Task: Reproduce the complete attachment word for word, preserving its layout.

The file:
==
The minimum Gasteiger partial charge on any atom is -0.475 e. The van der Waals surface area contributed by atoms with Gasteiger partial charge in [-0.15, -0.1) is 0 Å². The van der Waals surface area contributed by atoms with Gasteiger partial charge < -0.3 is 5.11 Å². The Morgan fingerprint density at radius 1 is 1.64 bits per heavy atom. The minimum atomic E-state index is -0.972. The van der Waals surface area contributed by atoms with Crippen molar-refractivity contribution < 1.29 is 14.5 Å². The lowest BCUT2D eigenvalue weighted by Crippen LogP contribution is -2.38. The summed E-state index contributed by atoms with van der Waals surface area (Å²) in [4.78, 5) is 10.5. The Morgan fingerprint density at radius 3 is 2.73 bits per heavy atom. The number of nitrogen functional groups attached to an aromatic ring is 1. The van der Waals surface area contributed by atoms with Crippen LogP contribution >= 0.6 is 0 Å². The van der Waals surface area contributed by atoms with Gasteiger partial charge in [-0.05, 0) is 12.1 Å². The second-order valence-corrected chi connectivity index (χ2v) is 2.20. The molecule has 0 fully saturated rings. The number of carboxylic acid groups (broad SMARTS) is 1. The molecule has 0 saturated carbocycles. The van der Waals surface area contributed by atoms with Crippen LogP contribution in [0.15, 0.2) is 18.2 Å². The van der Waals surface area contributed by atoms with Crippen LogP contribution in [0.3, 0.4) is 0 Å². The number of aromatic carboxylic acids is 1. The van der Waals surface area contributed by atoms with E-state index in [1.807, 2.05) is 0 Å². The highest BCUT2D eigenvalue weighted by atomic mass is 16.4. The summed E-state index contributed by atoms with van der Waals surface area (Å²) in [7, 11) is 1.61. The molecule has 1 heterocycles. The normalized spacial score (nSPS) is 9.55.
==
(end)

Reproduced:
The minimum Gasteiger partial charge on any atom is -0.475 e. The van der Waals surface area contributed by atoms with Gasteiger partial charge in [-0.15, -0.1) is 0 Å². The van der Waals surface area contributed by atoms with Gasteiger partial charge < -0.3 is 5.11 Å². The Morgan fingerprint density at radius 1 is 1.64 bits per heavy atom. The minimum atomic E-state index is -0.972. The van der Waals surface area contributed by atoms with Crippen molar-refractivity contribution < 1.29 is 14.5 Å². The lowest BCUT2D eigenvalue weighted by Crippen LogP contribution is -2.38. The summed E-state index contributed by atoms with van der Waals surface area (Å²) in [4.78, 5) is 10.5. The Morgan fingerprint density at radius 3 is 2.73 bits per heavy atom. The number of nitrogen functional groups attached to an aromatic ring is 1. The van der Waals surface area contributed by atoms with Crippen LogP contribution >= 0.6 is 0 Å². The van der Waals surface area contributed by atoms with Gasteiger partial charge in [-0.05, 0) is 12.1 Å². The second-order valence-corrected chi connectivity index (χ2v) is 2.20. The molecule has 0 fully saturated rings. The number of carboxylic acid groups (broad SMARTS) is 1. The molecule has 0 saturated carbocycles. The van der Waals surface area contributed by atoms with Crippen LogP contribution in [0.15, 0.2) is 18.2 Å². The van der Waals surface area contributed by atoms with Crippen LogP contribution in [0.3, 0.4) is 0 Å². The number of aromatic carboxylic acids is 1. The van der Waals surface area contributed by atoms with E-state index in [1.807, 2.05) is 0 Å². The highest BCUT2D eigenvalue weighted by atomic mass is 16.4. The summed E-state index contributed by atoms with van der Waals surface area (Å²) in [7, 11) is 1.61. The molecule has 1 heterocycles. The normalized spacial score (nSPS) is 9.55.